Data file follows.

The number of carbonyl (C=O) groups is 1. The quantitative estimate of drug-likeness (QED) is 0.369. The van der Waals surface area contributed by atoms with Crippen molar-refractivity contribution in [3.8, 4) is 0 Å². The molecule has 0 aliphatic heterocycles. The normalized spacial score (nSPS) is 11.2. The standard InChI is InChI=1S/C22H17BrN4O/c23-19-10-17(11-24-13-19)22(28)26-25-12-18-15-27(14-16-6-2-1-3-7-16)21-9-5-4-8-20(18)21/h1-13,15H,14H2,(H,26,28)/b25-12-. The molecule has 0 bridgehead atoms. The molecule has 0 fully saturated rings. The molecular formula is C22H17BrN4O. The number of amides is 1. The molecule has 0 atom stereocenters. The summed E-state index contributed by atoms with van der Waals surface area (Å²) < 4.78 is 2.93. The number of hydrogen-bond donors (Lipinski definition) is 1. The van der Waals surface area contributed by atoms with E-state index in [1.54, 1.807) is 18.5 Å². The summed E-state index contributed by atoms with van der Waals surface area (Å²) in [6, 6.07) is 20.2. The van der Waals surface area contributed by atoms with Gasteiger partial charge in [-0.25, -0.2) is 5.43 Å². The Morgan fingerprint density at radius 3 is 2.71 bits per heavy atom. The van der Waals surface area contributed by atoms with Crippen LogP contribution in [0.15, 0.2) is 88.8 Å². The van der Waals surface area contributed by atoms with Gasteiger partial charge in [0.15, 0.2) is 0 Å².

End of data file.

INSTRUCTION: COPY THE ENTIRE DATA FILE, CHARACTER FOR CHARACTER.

The number of carbonyl (C=O) groups is 1. The quantitative estimate of drug-likeness (QED) is 0.369. The van der Waals surface area contributed by atoms with Crippen molar-refractivity contribution in [3.8, 4) is 0 Å². The molecule has 0 aliphatic heterocycles. The normalized spacial score (nSPS) is 11.2. The standard InChI is InChI=1S/C22H17BrN4O/c23-19-10-17(11-24-13-19)22(28)26-25-12-18-15-27(14-16-6-2-1-3-7-16)21-9-5-4-8-20(18)21/h1-13,15H,14H2,(H,26,28)/b25-12-. The molecule has 0 bridgehead atoms. The molecule has 0 fully saturated rings. The molecular formula is C22H17BrN4O. The number of amides is 1. The molecule has 0 atom stereocenters. The summed E-state index contributed by atoms with van der Waals surface area (Å²) < 4.78 is 2.93. The number of hydrogen-bond donors (Lipinski definition) is 1. The van der Waals surface area contributed by atoms with E-state index in [1.54, 1.807) is 18.5 Å². The summed E-state index contributed by atoms with van der Waals surface area (Å²) in [6, 6.07) is 20.2. The van der Waals surface area contributed by atoms with Gasteiger partial charge in [-0.25, -0.2) is 5.43 Å². The Morgan fingerprint density at radius 3 is 2.71 bits per heavy atom. The van der Waals surface area contributed by atoms with Crippen LogP contribution in [0.15, 0.2) is 88.8 Å². The van der Waals surface area contributed by atoms with Gasteiger partial charge in [0.15, 0.2) is 0 Å².